It’s difficult to say exactly who the public servants are who never clock out of the office even a minute after their appointed time, but what’s certain is that there are lots of them. And event organizers are always at risk of coming across one or more of them. Here’s a story as just one example.
In April this year, one of my long-time clients (an international group working in several sectors, and in this case in ceramics) decided to organize an event for its foreign customers. The location we chose was a small but magnificent medieval town, one of Italy’s fifty most beautiful, and above all its castle, publicly owned and therefore under the responsibility of the local archaeological heritage directorate.
Part one: requests
The event was scheduled for Monday 24 September, with about 200 guests for an aperitif and dinner. In April we asked the directorate offices (with repeated phone calls and e-mails) the possibility of using the castle, and a month later they gave us their written approval. But in June our troubles began in earnest, with slumbering switchboard operators, contact persons nowhere to be found, a mysterious superintendent who handles requests as if he a relatively modest sum and just three hours of use became a colossal task, because none of our usual banks would even consider our request. And so another month passed, but in the end we found our guarantee.
Part two: money
Given our commitment to social sustainability, we rightly try to use a majority of local staff and artists wherever possible, and we outsource our catering services to local restaurants. A Monday evening in late summer certainly seemed to be an interesting opportunity for the town in economic terms, as well as being an excellent international showcase. In this we had the strong support of the local council and the tourist committee, both of which complained of the “tyranny” of the castle custodians and the directorate over the town.
We did everything asked of us, but the signed contract was delivered to us only at the start of September. And from then on, the requests of the directorate increased with almost every day that passed, and they all had the common denominator of… money! For just two hours of event in the castle, plus two hours for setting up and one for clearing up afterwards, we were asked not only for a hire fee (and not too low), but also for a sum equivalent to the entry tickets for every one of the 200 participants and for every member of our staff, a quota for the value of a guide for every person, and the cost of five custodians for eight hours.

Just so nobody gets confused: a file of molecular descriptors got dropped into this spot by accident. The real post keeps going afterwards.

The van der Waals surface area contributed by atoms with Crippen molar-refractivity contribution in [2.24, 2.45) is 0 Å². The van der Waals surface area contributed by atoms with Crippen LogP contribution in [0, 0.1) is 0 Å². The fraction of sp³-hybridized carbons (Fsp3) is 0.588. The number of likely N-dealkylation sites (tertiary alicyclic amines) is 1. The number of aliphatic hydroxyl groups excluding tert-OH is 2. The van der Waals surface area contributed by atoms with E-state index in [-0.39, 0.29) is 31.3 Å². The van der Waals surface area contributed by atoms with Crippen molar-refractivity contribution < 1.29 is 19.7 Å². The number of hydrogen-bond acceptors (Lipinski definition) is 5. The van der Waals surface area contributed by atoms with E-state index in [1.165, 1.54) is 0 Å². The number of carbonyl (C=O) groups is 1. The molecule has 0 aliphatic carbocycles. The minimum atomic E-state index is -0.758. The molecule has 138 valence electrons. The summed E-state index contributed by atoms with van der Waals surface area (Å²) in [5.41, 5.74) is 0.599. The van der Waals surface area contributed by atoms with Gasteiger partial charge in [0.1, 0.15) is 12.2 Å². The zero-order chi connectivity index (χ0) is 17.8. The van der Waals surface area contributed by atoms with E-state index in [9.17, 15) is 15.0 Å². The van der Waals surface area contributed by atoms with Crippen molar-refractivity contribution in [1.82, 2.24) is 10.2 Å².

Leaving aside all this money and the “tyranny” and even rudeness of our dealings with the directorate, what most offends me is the absolutely despotic handling of the whole affair by bureaucrats. Or in other words, if you want to make me pay for even the air we’ll be breathing, then what I’d like is to be given an accurate and exhaustive reply when I first ask for the availability of certain spaces; to be sent a contract if not immediately then at least in sufficient time to allow me to do my job without worrying unnecessarily, also considering that I’m paying quite a high price for the service; and for you to be polite to me and to understand that this castle belongs to the public and that all the wages involved are paid by the public, to which I also happen to belong. Is this asking too much? Or given how things stand nowadays, should bureaucrats perhaps try to use a bit more common courtesy in their work?
Sadly there are far too many cases like mine, and I imagine that like me, many other colleagues will have spent incredibly exasperating months struggling with invisible bureaucrats who give you information – one precious drop at a time – only in the morning from 11 am to 1 pm (they never answer earlier), and that every time they do, they raise the stakes yet again, with the threat, only slightly veiled, of denying you the use of your chosen location unless you always accept their demands. And what can you do? Who do you take your complaint to?
Site Italy intends to start a collection of negative experiences like this one, with the commitment to publish them and to take phonecalls from readers willing to blow whistles and name names. We think it’s important to work together as a team on this and to help each other, whether members or not.
Article published on Meeting & Congressi – October 2012